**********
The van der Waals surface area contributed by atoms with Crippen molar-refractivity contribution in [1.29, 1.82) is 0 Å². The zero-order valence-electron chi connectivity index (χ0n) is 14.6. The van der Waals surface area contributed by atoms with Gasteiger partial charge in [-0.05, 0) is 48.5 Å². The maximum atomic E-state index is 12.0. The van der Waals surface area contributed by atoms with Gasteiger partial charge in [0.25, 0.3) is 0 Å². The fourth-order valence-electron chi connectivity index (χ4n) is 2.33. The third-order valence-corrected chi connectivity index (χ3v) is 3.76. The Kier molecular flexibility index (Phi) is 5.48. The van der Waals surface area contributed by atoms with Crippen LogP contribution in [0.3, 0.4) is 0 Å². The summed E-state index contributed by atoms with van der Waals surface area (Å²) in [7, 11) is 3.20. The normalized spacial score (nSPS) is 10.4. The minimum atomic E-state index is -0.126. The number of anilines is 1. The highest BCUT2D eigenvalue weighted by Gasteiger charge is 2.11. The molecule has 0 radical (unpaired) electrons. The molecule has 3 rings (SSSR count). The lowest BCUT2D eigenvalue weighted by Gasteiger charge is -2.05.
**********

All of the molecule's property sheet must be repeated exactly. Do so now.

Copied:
The van der Waals surface area contributed by atoms with Crippen molar-refractivity contribution in [1.29, 1.82) is 0 Å². The zero-order valence-electron chi connectivity index (χ0n) is 14.6. The van der Waals surface area contributed by atoms with Gasteiger partial charge in [-0.05, 0) is 48.5 Å². The maximum atomic E-state index is 12.0. The van der Waals surface area contributed by atoms with Gasteiger partial charge in [0.25, 0.3) is 0 Å². The fourth-order valence-electron chi connectivity index (χ4n) is 2.33. The third-order valence-corrected chi connectivity index (χ3v) is 3.76. The Kier molecular flexibility index (Phi) is 5.48. The van der Waals surface area contributed by atoms with Crippen LogP contribution in [0.3, 0.4) is 0 Å². The summed E-state index contributed by atoms with van der Waals surface area (Å²) in [7, 11) is 3.20. The normalized spacial score (nSPS) is 10.4. The minimum atomic E-state index is -0.126. The number of anilines is 1. The highest BCUT2D eigenvalue weighted by Gasteiger charge is 2.11. The molecule has 0 radical (unpaired) electrons. The molecule has 3 rings (SSSR count). The lowest BCUT2D eigenvalue weighted by Gasteiger charge is -2.05.